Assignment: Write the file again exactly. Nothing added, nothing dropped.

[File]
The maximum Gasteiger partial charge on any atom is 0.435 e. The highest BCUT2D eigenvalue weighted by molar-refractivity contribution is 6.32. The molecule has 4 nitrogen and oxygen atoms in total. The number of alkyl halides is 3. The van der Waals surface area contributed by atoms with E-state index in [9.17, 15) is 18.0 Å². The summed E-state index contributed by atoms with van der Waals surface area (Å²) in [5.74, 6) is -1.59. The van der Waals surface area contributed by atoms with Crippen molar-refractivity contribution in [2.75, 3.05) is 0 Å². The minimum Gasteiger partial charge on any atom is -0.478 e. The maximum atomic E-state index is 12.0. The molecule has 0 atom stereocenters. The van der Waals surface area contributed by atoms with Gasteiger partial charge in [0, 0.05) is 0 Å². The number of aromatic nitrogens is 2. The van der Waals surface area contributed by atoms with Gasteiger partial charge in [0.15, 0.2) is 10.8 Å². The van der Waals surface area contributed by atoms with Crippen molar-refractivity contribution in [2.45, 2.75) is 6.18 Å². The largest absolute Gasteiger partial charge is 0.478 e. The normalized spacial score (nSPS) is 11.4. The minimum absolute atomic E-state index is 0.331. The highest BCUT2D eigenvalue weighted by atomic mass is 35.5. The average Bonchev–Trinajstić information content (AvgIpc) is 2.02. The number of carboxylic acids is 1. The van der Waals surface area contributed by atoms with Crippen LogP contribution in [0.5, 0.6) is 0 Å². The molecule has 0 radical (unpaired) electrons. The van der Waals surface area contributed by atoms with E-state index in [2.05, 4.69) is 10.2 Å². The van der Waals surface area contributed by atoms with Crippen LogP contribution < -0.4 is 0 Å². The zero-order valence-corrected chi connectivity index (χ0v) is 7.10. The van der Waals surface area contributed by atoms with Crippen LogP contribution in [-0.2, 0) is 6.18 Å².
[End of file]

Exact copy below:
The maximum Gasteiger partial charge on any atom is 0.435 e. The highest BCUT2D eigenvalue weighted by molar-refractivity contribution is 6.32. The molecule has 4 nitrogen and oxygen atoms in total. The number of alkyl halides is 3. The van der Waals surface area contributed by atoms with E-state index in [9.17, 15) is 18.0 Å². The summed E-state index contributed by atoms with van der Waals surface area (Å²) in [5.74, 6) is -1.59. The van der Waals surface area contributed by atoms with Crippen molar-refractivity contribution in [2.75, 3.05) is 0 Å². The minimum Gasteiger partial charge on any atom is -0.478 e. The maximum atomic E-state index is 12.0. The molecule has 0 atom stereocenters. The van der Waals surface area contributed by atoms with Gasteiger partial charge in [0, 0.05) is 0 Å². The number of aromatic nitrogens is 2. The van der Waals surface area contributed by atoms with Gasteiger partial charge in [0.15, 0.2) is 10.8 Å². The van der Waals surface area contributed by atoms with Crippen molar-refractivity contribution in [2.45, 2.75) is 6.18 Å². The largest absolute Gasteiger partial charge is 0.478 e. The normalized spacial score (nSPS) is 11.4. The minimum absolute atomic E-state index is 0.331. The highest BCUT2D eigenvalue weighted by atomic mass is 35.5. The average Bonchev–Trinajstić information content (AvgIpc) is 2.02. The number of carboxylic acids is 1. The van der Waals surface area contributed by atoms with Crippen LogP contribution in [0.5, 0.6) is 0 Å². The molecule has 0 radical (unpaired) electrons. The van der Waals surface area contributed by atoms with E-state index in [2.05, 4.69) is 10.2 Å². The van der Waals surface area contributed by atoms with Crippen LogP contribution < -0.4 is 0 Å². The zero-order valence-corrected chi connectivity index (χ0v) is 7.10. The van der Waals surface area contributed by atoms with Crippen LogP contribution in [-0.2, 0) is 6.18 Å².